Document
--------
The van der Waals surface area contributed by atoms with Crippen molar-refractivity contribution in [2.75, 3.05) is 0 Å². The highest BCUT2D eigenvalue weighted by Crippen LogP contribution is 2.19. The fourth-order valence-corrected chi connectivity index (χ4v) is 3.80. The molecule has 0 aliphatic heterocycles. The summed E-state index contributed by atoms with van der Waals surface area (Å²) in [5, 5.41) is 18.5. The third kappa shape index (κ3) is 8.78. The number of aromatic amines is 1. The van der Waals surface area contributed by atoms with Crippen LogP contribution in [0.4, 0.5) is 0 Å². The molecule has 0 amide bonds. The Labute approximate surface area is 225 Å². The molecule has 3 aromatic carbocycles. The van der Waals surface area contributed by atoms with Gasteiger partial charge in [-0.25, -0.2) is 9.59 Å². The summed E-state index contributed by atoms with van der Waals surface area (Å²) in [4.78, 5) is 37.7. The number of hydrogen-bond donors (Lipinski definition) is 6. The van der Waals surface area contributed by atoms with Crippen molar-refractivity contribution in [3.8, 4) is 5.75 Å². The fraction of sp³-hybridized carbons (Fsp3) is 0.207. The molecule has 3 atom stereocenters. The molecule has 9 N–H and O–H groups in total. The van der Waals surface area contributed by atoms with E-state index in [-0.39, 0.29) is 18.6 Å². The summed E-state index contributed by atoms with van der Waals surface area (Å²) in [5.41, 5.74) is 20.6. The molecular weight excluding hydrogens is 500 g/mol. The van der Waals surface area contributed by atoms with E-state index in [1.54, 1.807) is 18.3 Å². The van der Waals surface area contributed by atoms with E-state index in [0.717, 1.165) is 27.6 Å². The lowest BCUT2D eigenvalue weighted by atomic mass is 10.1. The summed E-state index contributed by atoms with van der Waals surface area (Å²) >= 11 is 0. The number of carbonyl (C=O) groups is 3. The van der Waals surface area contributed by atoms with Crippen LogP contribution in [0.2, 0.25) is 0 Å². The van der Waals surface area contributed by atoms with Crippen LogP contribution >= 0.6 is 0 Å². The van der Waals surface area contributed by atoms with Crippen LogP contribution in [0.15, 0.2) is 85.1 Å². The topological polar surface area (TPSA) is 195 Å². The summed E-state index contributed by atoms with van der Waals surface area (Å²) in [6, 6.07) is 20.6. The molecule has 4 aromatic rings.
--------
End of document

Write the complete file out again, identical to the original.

The van der Waals surface area contributed by atoms with Crippen molar-refractivity contribution in [2.75, 3.05) is 0 Å². The highest BCUT2D eigenvalue weighted by Crippen LogP contribution is 2.19. The fourth-order valence-corrected chi connectivity index (χ4v) is 3.80. The molecule has 0 aliphatic heterocycles. The summed E-state index contributed by atoms with van der Waals surface area (Å²) in [5, 5.41) is 18.5. The third kappa shape index (κ3) is 8.78. The number of aromatic amines is 1. The van der Waals surface area contributed by atoms with Crippen LogP contribution in [0.4, 0.5) is 0 Å². The molecule has 0 amide bonds. The Labute approximate surface area is 225 Å². The molecule has 3 aromatic carbocycles. The van der Waals surface area contributed by atoms with Gasteiger partial charge in [-0.25, -0.2) is 9.59 Å². The summed E-state index contributed by atoms with van der Waals surface area (Å²) in [4.78, 5) is 37.7. The number of hydrogen-bond donors (Lipinski definition) is 6. The van der Waals surface area contributed by atoms with Crippen molar-refractivity contribution in [3.8, 4) is 5.75 Å². The fraction of sp³-hybridized carbons (Fsp3) is 0.207. The molecule has 3 atom stereocenters. The molecule has 9 N–H and O–H groups in total. The van der Waals surface area contributed by atoms with E-state index in [-0.39, 0.29) is 18.6 Å². The summed E-state index contributed by atoms with van der Waals surface area (Å²) in [5.41, 5.74) is 20.6. The molecular weight excluding hydrogens is 500 g/mol. The van der Waals surface area contributed by atoms with E-state index in [1.54, 1.807) is 18.3 Å². The van der Waals surface area contributed by atoms with E-state index in [0.717, 1.165) is 27.6 Å². The lowest BCUT2D eigenvalue weighted by atomic mass is 10.1. The summed E-state index contributed by atoms with van der Waals surface area (Å²) >= 11 is 0. The number of carbonyl (C=O) groups is 3. The van der Waals surface area contributed by atoms with Crippen LogP contribution in [0.2, 0.25) is 0 Å². The van der Waals surface area contributed by atoms with Crippen LogP contribution >= 0.6 is 0 Å². The van der Waals surface area contributed by atoms with Crippen LogP contribution in [0.15, 0.2) is 85.1 Å². The topological polar surface area (TPSA) is 195 Å². The summed E-state index contributed by atoms with van der Waals surface area (Å²) in [6, 6.07) is 20.6. The molecule has 4 aromatic rings.